The impact of Competitive Sports on Body Image

What is Body Image?

'Body image' is the perception that a person has of their physical self and the thoughts and feelings that result from that perception.

Just looking at that definition, we can see that there are multiple places where negativity can take hold. From 'the perception that a person has of their physical self' to the 'thoughts and feelings that result form that perception'.

If someone suffers from body dysmorphic disorder, their perception of their physical self is likely to be very distorted. Furthermore, if someone suffers from an eating disorder or from generally negative messages about body size and so on, then their thoughts and feelings resulting from their body perception is likely to be very skewed.

There are many things that can influence our body image in day-to-day life, as discussed here. This blog is going to look specifically at how the world of competitive sports can impact on an athletes body image.

Eating disorders in professional athletes

Being a professional athlete is a gruelling and demanding lifestyle, which requires a lot of hard work, control, and dedication. Within the world of professional sports, there is such a focus on the athletes body that it almost seems as if their body is not their own - it seems that anyone is allowed to comment on the ability or imperfections that they see.

Although negative body image doesn't always result in an eating disorder, sadly the final result of prolonged negative body image - paired with the perfectionism and control often associated with professional sports - is likely to be an eating disorder.

The characteristics that help athletes at the highest levels to excel are also found in those with eating disorders: high self-expectations, perfectionism, competitiveness, hyperactivity, repetitive exercise routines, compulsiveness, drive, a distorted body image, preoccupation with weight and dieting, and a tendency toward depression.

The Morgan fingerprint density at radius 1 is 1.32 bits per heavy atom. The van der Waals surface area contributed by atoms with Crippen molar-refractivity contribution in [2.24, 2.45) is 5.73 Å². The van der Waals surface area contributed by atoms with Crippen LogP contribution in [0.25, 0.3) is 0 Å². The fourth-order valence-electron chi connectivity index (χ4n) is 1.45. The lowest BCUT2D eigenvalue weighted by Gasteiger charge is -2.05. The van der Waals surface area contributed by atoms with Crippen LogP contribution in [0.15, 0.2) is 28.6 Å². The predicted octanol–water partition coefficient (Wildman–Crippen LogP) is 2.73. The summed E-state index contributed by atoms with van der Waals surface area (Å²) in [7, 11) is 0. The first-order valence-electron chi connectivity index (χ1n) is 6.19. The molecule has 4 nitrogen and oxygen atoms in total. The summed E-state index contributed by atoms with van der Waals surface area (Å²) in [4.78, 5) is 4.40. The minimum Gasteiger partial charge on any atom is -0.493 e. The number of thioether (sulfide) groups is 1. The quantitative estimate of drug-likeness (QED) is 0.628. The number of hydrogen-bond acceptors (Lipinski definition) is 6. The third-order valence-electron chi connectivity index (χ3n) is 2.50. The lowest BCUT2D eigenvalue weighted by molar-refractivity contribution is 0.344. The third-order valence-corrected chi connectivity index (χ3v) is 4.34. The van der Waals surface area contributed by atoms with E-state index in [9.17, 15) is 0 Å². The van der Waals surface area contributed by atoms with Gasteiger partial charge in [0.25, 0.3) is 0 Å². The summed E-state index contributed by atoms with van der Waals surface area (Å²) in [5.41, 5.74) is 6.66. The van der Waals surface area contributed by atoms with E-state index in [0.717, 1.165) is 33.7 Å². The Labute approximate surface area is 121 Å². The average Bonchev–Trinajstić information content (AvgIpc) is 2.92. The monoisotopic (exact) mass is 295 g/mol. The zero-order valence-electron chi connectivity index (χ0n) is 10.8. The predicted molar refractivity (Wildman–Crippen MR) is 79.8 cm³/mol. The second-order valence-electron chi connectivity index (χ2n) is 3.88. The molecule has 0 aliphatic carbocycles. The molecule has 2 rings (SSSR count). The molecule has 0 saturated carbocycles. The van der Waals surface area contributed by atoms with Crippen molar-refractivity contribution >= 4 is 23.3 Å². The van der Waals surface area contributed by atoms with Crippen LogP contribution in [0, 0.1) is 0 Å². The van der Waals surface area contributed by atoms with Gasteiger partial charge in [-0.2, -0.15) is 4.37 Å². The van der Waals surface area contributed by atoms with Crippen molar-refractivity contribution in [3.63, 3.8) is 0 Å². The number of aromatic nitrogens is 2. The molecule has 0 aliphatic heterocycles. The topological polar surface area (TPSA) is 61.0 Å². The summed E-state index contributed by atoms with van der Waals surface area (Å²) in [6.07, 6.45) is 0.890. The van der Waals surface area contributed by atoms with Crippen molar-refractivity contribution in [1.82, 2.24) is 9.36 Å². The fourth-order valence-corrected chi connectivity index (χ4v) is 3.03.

According to a 1999 study of college athletes by the National Collegiate Athletic Association in America, professional athletes many be two to three times more likely to have an eating disorder than the average person. A 2004 study of top athletes in Norway reached a similar conclusion, finding that 13.5% of athletes surveyed had an eating disorder, compared with 4.6% of the control group.

The same across Sports?

Different sports require different things from their athletes. Some require speed and brute force, others require dexterity and flexibility. Something that they all require is strength.

One study found that those participating in sports that required leanness - gymnastics, swimming, dancing, wrestling, etc - showed higher rates of disordered eating and eating disorder symptoms when compared to athletes whose sports do not have such body weight or shape restrictions (Kakaiya, 2008).

In some sports, as above, there is an advantage in weighing less, such as in gymnastics. However, there are sports in which the aim is to be extremely muscular, such as body building and weightlifting. In all of these sports, on different ends of the spectrum, there is a heavy focus on food intake, being weighed, aesthetics, and physique. Such focus can have a negative effect, when the body's appearance is so tightly linked to winning.

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